China’s Lenovo (Beijing) Limited filed a notice of opposition with the Trademark Trial and Appeal Board (TTAB) on Wednesday, arguing that another Chinese firm’s proposed registration of the “Manovo” mark will cause confusion with its own namesake mark. The 37-page filing asks that the TTAB sustain its opposition and refuse registration of Shenzhen Youtailian Technology Co. Ltd’s proposed mark.
The submission explains that Lenovo, a multinational technology company, was established in China in 1984. Since at least May 2005, the company claims it has used the asserted mark in connection with computers, related equipment, and software in the United States. Through continuous and extensive sales, advertising, and promotion, the mark has reportedly “come to represent enormous goodwill” now owned by Lenovo.
Lenovo says it has two registrations related to its namesake mark: one reportedly covers many goods in “International Class 9,” including computers, mobile telephones, consumer electronics, and certain software, while the other covers many goods and services in multiple international classes, including a variety of computer and audio-visual goods.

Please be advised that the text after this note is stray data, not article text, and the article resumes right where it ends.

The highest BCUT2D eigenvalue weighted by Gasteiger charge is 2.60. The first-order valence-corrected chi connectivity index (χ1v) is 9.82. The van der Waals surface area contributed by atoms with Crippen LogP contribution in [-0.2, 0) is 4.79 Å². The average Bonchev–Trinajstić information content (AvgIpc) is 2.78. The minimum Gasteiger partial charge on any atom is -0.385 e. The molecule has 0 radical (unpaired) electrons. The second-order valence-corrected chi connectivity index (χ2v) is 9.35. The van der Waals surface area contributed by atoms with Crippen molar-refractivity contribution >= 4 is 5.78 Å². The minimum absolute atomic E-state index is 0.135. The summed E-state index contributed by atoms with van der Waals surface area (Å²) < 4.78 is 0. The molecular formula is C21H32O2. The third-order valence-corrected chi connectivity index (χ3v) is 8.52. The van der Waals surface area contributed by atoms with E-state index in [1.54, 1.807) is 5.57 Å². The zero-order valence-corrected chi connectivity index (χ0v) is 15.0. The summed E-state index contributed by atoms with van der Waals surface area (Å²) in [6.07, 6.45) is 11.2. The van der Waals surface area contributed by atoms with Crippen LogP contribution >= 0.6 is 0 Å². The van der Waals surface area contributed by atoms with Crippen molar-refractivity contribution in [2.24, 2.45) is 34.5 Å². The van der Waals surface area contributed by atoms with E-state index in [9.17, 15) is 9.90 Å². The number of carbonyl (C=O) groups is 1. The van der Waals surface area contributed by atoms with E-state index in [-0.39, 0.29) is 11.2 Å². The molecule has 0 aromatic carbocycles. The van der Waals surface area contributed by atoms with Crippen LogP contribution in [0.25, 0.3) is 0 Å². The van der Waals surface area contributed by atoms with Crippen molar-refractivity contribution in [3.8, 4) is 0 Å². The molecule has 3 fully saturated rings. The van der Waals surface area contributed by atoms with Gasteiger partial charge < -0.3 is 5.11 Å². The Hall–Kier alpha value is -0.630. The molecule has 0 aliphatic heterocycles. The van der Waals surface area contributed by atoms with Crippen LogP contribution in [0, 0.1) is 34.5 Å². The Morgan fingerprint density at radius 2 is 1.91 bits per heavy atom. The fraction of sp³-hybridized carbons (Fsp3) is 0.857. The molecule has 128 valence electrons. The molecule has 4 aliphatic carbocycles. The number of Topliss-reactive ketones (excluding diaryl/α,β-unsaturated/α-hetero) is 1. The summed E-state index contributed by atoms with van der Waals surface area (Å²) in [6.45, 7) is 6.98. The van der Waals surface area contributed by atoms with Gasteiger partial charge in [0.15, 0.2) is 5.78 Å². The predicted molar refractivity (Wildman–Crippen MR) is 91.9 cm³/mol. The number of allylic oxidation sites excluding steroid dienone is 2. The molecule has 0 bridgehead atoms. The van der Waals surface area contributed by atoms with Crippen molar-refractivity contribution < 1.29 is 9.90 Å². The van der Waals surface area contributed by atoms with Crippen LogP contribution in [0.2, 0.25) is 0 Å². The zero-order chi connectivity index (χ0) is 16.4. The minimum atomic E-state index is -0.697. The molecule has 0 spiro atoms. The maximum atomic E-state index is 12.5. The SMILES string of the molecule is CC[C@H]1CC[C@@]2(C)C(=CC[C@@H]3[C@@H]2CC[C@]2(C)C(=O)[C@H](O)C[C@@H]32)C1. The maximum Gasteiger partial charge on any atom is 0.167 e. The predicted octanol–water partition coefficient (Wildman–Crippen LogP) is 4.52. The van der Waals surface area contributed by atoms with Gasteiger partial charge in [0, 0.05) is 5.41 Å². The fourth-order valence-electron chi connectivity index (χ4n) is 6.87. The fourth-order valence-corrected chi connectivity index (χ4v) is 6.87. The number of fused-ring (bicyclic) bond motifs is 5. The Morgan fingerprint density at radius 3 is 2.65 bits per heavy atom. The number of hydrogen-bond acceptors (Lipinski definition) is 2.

The filing says Shenzen Youtailian seeks to register its proposed mark in connection with goods that are identical or closely related to the goods and services that are linked to Lenovo’s mark or that are within Lenovo’s “reasonable zone of expansion.”
The one-count opposition says the “Manovo” mark so resembles the “Lenovo” mark in sound, sight, and commercial impression that its registration in the proposed class will cause confusion. Specifically, members of the public may be led to believe that Shenzen Youtailian’s goods “originate from, or are otherwise sponsored or endorsed by” Lenovo in violation of the Lanham Act.
Lenovo is represented by Katten Muchin Rosenman LLP.